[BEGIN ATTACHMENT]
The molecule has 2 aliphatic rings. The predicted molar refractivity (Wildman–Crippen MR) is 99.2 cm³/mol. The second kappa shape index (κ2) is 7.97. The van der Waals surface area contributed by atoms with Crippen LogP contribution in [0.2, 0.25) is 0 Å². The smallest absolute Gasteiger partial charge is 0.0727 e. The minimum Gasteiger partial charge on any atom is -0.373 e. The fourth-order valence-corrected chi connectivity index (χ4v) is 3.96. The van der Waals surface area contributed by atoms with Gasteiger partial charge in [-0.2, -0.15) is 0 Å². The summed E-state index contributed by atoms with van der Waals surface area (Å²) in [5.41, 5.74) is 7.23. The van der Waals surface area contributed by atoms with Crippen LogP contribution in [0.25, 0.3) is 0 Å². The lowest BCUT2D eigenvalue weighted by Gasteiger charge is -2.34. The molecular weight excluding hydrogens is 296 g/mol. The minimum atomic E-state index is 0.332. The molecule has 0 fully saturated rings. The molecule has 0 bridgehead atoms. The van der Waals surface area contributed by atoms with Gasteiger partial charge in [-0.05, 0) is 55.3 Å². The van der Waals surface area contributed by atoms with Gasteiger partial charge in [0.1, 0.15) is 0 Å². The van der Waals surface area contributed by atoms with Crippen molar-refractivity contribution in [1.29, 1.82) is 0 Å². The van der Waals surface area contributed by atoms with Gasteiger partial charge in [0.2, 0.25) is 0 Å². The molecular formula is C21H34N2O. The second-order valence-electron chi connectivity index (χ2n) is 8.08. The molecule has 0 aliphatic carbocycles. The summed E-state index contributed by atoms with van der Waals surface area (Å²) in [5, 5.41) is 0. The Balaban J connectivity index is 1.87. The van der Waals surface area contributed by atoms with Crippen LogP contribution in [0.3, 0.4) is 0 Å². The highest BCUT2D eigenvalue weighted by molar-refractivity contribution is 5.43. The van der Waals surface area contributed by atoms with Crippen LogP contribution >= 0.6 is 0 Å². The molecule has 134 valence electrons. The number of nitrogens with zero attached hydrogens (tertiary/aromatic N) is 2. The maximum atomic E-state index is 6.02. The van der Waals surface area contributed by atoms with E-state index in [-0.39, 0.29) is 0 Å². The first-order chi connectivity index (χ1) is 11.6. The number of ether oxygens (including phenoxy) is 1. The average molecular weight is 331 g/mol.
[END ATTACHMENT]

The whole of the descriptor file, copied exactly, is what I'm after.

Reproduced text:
The molecule has 2 aliphatic rings. The predicted molar refractivity (Wildman–Crippen MR) is 99.2 cm³/mol. The second kappa shape index (κ2) is 7.97. The van der Waals surface area contributed by atoms with Crippen LogP contribution in [0.2, 0.25) is 0 Å². The smallest absolute Gasteiger partial charge is 0.0727 e. The minimum Gasteiger partial charge on any atom is -0.373 e. The fourth-order valence-corrected chi connectivity index (χ4v) is 3.96. The van der Waals surface area contributed by atoms with Gasteiger partial charge in [-0.2, -0.15) is 0 Å². The summed E-state index contributed by atoms with van der Waals surface area (Å²) in [5.41, 5.74) is 7.23. The van der Waals surface area contributed by atoms with Crippen LogP contribution in [0.25, 0.3) is 0 Å². The lowest BCUT2D eigenvalue weighted by Gasteiger charge is -2.34. The molecular weight excluding hydrogens is 296 g/mol. The minimum atomic E-state index is 0.332. The molecule has 0 fully saturated rings. The molecule has 0 bridgehead atoms. The van der Waals surface area contributed by atoms with Gasteiger partial charge in [-0.05, 0) is 55.3 Å². The van der Waals surface area contributed by atoms with Gasteiger partial charge in [0.1, 0.15) is 0 Å². The van der Waals surface area contributed by atoms with Crippen molar-refractivity contribution in [1.29, 1.82) is 0 Å². The van der Waals surface area contributed by atoms with Gasteiger partial charge in [0.2, 0.25) is 0 Å². The molecular formula is C21H34N2O. The second-order valence-electron chi connectivity index (χ2n) is 8.08. The molecule has 0 aliphatic carbocycles. The summed E-state index contributed by atoms with van der Waals surface area (Å²) in [5, 5.41) is 0. The Balaban J connectivity index is 1.87. The van der Waals surface area contributed by atoms with Crippen LogP contribution in [0.3, 0.4) is 0 Å². The highest BCUT2D eigenvalue weighted by molar-refractivity contribution is 5.43. The van der Waals surface area contributed by atoms with Crippen LogP contribution >= 0.6 is 0 Å². The molecule has 134 valence electrons. The number of nitrogens with zero attached hydrogens (tertiary/aromatic N) is 2. The maximum atomic E-state index is 6.02. The van der Waals surface area contributed by atoms with E-state index in [-0.39, 0.29) is 0 Å². The first-order chi connectivity index (χ1) is 11.6. The number of ether oxygens (including phenoxy) is 1. The average molecular weight is 331 g/mol.